These privacy concerns in relation to the smart grid were heightened recently with the introduction of a federal cybersecurity bill earlier this year. The Cybersecurity Act aims to protect our nation’s infrastructure, including our energy grid, from threats by malicious hackers, terrorists and foreign intelligence. Privacy advocates and some industry associations have expressed concern about a provision in the bill that would allow access to “relevant data” of privacy sector information systems and preempt all other laws. This provision has been viewed as an attempt at an end run around legal processes afforded by the Electronic Communications Privacy Act (ECPA) and the Privacy Act of 1974 to allow greater government surveillance. In considering legislation and policies designed to protect the smart grid, these concerns about preserving current privacy protections will need to be balanced against the importance of national security.

Private entities will also need to take privacy into account as they develop smart appliances and smart grid systems and processes. Existing privacy laws will place restrictions on many of the types of monitoring and data collection activities envisioned. Section 5 of the Federal Trade Commission (FTC) Act requires companies to adhere to their privacy policies and to engage in fair privacy practices. The Computer Fraud and Abuse Act places restrictions on information obtained from devices through its prohibitions against unauthorized access to private computers and systems.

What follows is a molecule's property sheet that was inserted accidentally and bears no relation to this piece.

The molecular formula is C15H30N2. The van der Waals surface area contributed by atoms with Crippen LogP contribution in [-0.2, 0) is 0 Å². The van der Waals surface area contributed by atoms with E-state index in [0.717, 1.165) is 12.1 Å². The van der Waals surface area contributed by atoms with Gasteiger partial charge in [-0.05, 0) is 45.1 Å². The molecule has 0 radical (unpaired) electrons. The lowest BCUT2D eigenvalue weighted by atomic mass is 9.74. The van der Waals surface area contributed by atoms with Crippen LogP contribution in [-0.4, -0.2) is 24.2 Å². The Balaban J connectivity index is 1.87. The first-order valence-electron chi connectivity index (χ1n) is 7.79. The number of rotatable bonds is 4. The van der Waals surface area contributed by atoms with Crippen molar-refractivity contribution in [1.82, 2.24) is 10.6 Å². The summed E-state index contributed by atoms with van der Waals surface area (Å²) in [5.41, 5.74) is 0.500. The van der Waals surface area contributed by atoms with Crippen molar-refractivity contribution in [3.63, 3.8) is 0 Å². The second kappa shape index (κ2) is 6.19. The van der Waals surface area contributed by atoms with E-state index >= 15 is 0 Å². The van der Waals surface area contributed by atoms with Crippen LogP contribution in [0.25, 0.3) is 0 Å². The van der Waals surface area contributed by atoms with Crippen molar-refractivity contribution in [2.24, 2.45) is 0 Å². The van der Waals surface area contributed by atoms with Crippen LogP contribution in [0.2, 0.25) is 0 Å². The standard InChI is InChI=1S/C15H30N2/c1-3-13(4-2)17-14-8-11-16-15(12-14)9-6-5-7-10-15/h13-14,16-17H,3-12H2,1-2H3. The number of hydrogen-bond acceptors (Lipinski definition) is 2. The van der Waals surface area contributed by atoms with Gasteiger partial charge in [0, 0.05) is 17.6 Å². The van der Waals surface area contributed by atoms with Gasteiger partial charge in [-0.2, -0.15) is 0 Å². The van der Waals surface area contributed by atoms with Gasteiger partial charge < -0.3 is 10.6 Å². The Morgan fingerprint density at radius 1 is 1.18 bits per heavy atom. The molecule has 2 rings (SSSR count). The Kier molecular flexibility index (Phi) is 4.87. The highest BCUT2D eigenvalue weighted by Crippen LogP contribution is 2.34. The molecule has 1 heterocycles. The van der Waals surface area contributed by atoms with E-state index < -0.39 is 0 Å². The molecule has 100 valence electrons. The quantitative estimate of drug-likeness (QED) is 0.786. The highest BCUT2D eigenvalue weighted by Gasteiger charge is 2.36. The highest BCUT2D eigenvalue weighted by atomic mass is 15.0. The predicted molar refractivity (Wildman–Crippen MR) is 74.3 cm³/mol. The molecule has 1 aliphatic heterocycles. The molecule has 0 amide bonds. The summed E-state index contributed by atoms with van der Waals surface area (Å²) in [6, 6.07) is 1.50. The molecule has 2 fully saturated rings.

In addition to taking into account existing laws, companies that develop smart grid technology would be wise to anticipate consumer reaction to privacy impacting systems and features and the policies and laws that continue to develop in this area. Fair information practice principles such as those recommended by the FTC provide a good roadmap for developing practices and process that address emerging privacy concerns and laws. The main principles to consider will be in the areas of notice and choice. Companies developing smart grid processes and devices should consider how to provide consumers notice about what information is collected from and about their homes and households, who is getting the information, and for what purposes the information will be used. Companies should also develop means to allow consumers to have choice and control over the information that gets collected and disclosed.

The nature of the smart grid requires ubiquitous deployment of monitoring technology in every home it touches. The impact of this is significant considering that privacy of the home is such an important value in our society that its protection is guaranteed in the U.S. Bill of Rights, “The right of the people to be secure in their … houses … shall not be violated.” So while the benefits of a unified national smart grid system are very clear to most, as with any technology, the systems that provide these societal benefits and the policies that shape them should be designed to account for the privacy concerns of the individuals they serve.

About the Author
Susan L. Lyon, of counsel in law firm Perkins Coie’s Privacy & Security practice, has extensive experience representing multinational companies on privacy, data security, online safety and Internet laws. Ms. Lyon’s updates on privacy and data security law can be found at: DigestibleLaw.com, Twitter @susanlyon and Facebook.